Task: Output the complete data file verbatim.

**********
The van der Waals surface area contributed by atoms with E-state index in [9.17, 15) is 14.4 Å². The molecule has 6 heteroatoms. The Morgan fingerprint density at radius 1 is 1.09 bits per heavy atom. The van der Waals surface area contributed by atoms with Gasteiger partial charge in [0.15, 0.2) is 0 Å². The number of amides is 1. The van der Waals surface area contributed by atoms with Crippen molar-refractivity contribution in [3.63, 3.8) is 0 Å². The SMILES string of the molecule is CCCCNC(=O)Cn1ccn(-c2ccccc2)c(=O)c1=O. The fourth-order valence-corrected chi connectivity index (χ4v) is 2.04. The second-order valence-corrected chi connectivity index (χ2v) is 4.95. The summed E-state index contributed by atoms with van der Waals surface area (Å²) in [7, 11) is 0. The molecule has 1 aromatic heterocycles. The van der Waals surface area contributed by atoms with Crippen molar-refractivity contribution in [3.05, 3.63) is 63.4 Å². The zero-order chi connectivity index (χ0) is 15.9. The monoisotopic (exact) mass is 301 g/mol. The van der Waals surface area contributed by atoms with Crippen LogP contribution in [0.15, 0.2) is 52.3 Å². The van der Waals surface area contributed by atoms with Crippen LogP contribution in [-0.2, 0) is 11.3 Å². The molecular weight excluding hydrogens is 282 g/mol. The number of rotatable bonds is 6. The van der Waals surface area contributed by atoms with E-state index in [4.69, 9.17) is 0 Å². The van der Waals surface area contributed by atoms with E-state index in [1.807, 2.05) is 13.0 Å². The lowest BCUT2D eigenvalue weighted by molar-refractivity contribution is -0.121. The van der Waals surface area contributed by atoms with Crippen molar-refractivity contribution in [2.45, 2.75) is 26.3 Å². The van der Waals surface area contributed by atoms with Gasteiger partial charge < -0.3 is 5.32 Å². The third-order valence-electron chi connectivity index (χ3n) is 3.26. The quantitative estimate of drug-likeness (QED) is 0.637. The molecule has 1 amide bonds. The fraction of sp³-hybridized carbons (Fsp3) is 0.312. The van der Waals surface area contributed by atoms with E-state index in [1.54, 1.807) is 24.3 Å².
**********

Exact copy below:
The van der Waals surface area contributed by atoms with E-state index in [9.17, 15) is 14.4 Å². The molecule has 6 heteroatoms. The Morgan fingerprint density at radius 1 is 1.09 bits per heavy atom. The van der Waals surface area contributed by atoms with Gasteiger partial charge in [0.15, 0.2) is 0 Å². The number of amides is 1. The van der Waals surface area contributed by atoms with Crippen molar-refractivity contribution in [3.63, 3.8) is 0 Å². The SMILES string of the molecule is CCCCNC(=O)Cn1ccn(-c2ccccc2)c(=O)c1=O. The fourth-order valence-corrected chi connectivity index (χ4v) is 2.04. The second-order valence-corrected chi connectivity index (χ2v) is 4.95. The summed E-state index contributed by atoms with van der Waals surface area (Å²) in [7, 11) is 0. The molecule has 1 aromatic heterocycles. The van der Waals surface area contributed by atoms with Crippen molar-refractivity contribution in [3.05, 3.63) is 63.4 Å². The zero-order chi connectivity index (χ0) is 15.9. The monoisotopic (exact) mass is 301 g/mol. The van der Waals surface area contributed by atoms with Crippen LogP contribution in [0.15, 0.2) is 52.3 Å². The van der Waals surface area contributed by atoms with Crippen LogP contribution in [-0.2, 0) is 11.3 Å². The molecular weight excluding hydrogens is 282 g/mol. The number of rotatable bonds is 6. The van der Waals surface area contributed by atoms with E-state index in [4.69, 9.17) is 0 Å². The van der Waals surface area contributed by atoms with E-state index in [1.807, 2.05) is 13.0 Å². The lowest BCUT2D eigenvalue weighted by molar-refractivity contribution is -0.121. The van der Waals surface area contributed by atoms with Crippen molar-refractivity contribution in [2.45, 2.75) is 26.3 Å². The van der Waals surface area contributed by atoms with Gasteiger partial charge < -0.3 is 5.32 Å². The third-order valence-electron chi connectivity index (χ3n) is 3.26. The quantitative estimate of drug-likeness (QED) is 0.637. The molecule has 1 amide bonds. The fraction of sp³-hybridized carbons (Fsp3) is 0.312. The van der Waals surface area contributed by atoms with E-state index in [1.54, 1.807) is 24.3 Å².